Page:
Jeans and suede jackets… 1972 and 2016

But, back to bras, or rather the absence of bras, and pushing boundaries. I can’t remember if I refused to wear a bra to school that year, or not. In fact, I can’t remember if there was a dress code by the time I was in high school. I certainly never heard of a student being sent home for being dressed inappropriately. But there was a strict dress code when I was in elementary school, and everyone my age in my hometown remembers its demise.

We all remember the girl whose mum sent her to school in slacks, or trousers, one frigid winter morning in 1970. This in an era, at least in New Brunswick, when girls had to wear skirts or dresses to school. The girl was sent home several times. But the mum persisted, and finally the school board relented, and we had a new policy: girls could wear pants. And a year or so later, we could even wear jeans. I still remember when I discovered that this trail-blazer was the older sister of a friend. “That was YOUR sister? I murmured, reverently. She was our hero.

Most schools in Canada, which don’t require uniforms, have dress codes of some type. A dress code being a policy which attempts to define what “cannot be worn to school” by students, as opposed to a uniform which clearly stipulates “what must be worn.” Of course, dress codes are famously difficult to enforce, often engendering all kinds of protest from students and parents when a student is chastised for “dressing inappropriately.” As teachers, we all groaned every spring when the issue of dress codes would rear its head with the arrival of the hot weather. Dress codes are such a dicey issue for teachers and school administrators.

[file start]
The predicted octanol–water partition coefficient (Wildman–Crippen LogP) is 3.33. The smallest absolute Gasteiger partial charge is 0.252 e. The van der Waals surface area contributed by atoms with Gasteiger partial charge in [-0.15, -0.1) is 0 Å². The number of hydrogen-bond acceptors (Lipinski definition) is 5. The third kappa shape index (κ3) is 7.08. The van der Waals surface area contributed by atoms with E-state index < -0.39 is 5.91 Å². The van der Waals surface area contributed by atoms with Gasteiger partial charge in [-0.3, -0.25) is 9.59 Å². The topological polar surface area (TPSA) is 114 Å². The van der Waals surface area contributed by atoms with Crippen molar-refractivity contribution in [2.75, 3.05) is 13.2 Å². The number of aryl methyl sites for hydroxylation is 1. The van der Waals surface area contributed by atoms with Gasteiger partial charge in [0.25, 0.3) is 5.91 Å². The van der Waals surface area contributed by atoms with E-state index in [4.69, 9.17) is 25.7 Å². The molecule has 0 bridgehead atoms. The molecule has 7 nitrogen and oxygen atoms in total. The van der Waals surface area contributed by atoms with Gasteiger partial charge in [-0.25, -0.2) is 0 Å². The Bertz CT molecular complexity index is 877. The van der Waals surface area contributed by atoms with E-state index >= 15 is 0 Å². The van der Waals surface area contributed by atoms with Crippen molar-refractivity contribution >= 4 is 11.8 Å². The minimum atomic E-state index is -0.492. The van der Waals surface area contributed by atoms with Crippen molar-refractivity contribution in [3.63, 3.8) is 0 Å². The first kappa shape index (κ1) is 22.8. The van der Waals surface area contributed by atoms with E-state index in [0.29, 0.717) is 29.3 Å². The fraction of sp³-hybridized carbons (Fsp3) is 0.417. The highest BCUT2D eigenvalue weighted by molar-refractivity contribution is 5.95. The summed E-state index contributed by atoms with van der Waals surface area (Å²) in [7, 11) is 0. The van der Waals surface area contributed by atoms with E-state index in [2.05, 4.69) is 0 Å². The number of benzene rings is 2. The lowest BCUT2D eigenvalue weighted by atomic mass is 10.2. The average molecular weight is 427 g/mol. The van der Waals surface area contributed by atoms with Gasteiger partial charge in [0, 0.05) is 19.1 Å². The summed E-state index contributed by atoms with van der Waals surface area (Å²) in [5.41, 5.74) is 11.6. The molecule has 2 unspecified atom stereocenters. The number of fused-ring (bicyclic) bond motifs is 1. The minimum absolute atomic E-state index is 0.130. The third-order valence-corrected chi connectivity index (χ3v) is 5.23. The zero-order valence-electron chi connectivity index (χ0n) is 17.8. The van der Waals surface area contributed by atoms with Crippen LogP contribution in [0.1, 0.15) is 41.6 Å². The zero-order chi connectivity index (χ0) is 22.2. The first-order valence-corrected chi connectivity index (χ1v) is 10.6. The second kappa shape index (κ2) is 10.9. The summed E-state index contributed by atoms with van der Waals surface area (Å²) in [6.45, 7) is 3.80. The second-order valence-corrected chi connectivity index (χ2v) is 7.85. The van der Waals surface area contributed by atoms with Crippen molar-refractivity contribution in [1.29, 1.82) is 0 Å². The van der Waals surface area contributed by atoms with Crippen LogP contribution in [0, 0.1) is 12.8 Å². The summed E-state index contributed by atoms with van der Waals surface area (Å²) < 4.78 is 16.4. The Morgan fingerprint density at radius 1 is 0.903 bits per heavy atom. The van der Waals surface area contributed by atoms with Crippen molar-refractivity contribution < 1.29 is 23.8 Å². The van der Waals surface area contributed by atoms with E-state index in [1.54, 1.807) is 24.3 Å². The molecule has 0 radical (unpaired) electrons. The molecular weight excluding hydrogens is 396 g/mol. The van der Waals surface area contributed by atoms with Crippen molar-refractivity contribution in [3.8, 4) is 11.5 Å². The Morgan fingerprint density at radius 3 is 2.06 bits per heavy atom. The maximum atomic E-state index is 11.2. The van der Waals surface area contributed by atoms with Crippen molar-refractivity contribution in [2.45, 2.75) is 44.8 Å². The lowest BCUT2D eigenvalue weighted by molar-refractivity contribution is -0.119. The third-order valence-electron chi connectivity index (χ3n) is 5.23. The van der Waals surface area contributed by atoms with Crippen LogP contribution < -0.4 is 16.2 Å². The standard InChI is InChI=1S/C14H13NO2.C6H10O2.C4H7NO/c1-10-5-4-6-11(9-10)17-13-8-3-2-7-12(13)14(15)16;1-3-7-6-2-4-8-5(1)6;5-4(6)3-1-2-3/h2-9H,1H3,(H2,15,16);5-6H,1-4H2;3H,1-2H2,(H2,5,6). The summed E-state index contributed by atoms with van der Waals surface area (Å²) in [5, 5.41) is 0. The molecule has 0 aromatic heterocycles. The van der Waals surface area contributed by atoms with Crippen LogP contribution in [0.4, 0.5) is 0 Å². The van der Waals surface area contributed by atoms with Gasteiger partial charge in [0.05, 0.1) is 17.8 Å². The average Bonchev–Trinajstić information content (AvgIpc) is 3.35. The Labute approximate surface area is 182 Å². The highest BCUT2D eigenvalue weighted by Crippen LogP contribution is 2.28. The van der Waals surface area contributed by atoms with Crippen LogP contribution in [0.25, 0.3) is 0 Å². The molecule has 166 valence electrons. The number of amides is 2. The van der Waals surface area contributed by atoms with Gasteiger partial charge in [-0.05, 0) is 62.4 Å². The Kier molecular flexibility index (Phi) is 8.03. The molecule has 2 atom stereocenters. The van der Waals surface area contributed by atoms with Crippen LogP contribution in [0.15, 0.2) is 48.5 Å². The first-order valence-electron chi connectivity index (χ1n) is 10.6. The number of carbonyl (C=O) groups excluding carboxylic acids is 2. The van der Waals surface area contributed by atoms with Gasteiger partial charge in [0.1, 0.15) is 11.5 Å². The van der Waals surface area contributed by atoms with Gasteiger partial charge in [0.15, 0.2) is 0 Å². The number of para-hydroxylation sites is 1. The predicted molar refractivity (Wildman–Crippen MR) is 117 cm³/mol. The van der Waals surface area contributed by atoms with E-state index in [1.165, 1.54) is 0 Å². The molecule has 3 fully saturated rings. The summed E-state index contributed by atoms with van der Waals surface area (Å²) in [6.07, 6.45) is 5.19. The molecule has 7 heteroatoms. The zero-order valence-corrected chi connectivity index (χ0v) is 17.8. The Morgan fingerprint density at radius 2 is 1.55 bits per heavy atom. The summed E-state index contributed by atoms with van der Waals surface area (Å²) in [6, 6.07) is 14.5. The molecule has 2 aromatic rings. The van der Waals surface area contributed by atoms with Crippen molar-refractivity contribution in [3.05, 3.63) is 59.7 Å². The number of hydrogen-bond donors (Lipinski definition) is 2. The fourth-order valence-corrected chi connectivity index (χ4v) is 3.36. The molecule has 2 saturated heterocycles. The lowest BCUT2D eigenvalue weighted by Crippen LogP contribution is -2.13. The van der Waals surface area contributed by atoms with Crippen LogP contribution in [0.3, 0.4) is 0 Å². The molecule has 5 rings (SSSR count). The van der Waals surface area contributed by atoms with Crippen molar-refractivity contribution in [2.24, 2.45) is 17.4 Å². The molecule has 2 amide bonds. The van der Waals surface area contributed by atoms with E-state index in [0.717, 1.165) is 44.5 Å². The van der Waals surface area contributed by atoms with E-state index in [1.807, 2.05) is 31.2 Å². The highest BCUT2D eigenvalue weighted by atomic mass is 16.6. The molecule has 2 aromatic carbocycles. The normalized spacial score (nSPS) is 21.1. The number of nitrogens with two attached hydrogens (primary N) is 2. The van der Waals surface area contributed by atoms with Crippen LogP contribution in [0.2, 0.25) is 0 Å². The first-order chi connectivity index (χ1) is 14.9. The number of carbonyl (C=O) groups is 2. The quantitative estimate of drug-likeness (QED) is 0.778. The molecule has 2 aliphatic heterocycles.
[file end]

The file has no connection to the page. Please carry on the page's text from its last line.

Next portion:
As a high school teacher I remember dreading having to make the call whether a student’s clothing was too revealing or not. That’s a minefield, people. So many parts of dress codes are open to interpretation: too short, or too tight being relative terms. And I did NOT want to be the vice-principal who had to have “the talk” with a student about their “inappropriate” outfit.

You see, here’s what bothered me and many of my colleagues about dress codes. It’s always the girls who get the talk. The contentious part of dress codes is the focus on “revealing clothing” which always targets girls. And often girls who are larger, who cannot find fashionable, well-fitting clothes as easily as smaller girls. Fast fashion stores, where most teenagers can afford to shop, do not cater to anyone who is larger than a size 10. So what is a teenager who is larger than a size 10, but who wants to look cool like her friends supposed to do?